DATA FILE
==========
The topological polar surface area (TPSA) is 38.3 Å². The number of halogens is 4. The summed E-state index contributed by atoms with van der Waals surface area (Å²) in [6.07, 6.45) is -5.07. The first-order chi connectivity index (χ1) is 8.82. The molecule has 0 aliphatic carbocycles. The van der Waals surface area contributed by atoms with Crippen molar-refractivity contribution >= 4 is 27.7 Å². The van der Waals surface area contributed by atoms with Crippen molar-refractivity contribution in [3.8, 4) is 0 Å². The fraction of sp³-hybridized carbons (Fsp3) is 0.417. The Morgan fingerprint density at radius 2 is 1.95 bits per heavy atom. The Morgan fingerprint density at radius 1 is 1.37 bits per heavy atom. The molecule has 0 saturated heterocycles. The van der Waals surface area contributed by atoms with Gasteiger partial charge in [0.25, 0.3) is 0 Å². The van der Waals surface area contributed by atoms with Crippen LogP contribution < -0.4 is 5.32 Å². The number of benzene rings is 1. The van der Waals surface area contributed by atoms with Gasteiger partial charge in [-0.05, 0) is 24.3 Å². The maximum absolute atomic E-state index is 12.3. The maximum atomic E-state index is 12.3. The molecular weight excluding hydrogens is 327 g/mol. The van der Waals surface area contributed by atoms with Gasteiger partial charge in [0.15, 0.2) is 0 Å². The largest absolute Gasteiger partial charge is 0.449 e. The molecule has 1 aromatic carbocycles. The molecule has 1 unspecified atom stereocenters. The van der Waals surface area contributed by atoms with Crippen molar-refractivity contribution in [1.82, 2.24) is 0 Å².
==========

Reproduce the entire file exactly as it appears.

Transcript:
The topological polar surface area (TPSA) is 38.3 Å². The number of halogens is 4. The summed E-state index contributed by atoms with van der Waals surface area (Å²) in [6.07, 6.45) is -5.07. The first-order chi connectivity index (χ1) is 8.82. The molecule has 0 aliphatic carbocycles. The van der Waals surface area contributed by atoms with Crippen molar-refractivity contribution >= 4 is 27.7 Å². The van der Waals surface area contributed by atoms with Crippen molar-refractivity contribution in [3.8, 4) is 0 Å². The fraction of sp³-hybridized carbons (Fsp3) is 0.417. The Morgan fingerprint density at radius 2 is 1.95 bits per heavy atom. The Morgan fingerprint density at radius 1 is 1.37 bits per heavy atom. The molecule has 0 saturated heterocycles. The van der Waals surface area contributed by atoms with Gasteiger partial charge in [0.25, 0.3) is 0 Å². The van der Waals surface area contributed by atoms with Crippen LogP contribution < -0.4 is 5.32 Å². The number of benzene rings is 1. The van der Waals surface area contributed by atoms with Gasteiger partial charge in [-0.05, 0) is 24.3 Å². The maximum absolute atomic E-state index is 12.3. The maximum atomic E-state index is 12.3. The molecular weight excluding hydrogens is 327 g/mol. The van der Waals surface area contributed by atoms with Gasteiger partial charge in [0.15, 0.2) is 0 Å². The largest absolute Gasteiger partial charge is 0.449 e. The molecule has 1 aromatic carbocycles. The molecule has 1 unspecified atom stereocenters. The van der Waals surface area contributed by atoms with Crippen molar-refractivity contribution in [1.82, 2.24) is 0 Å².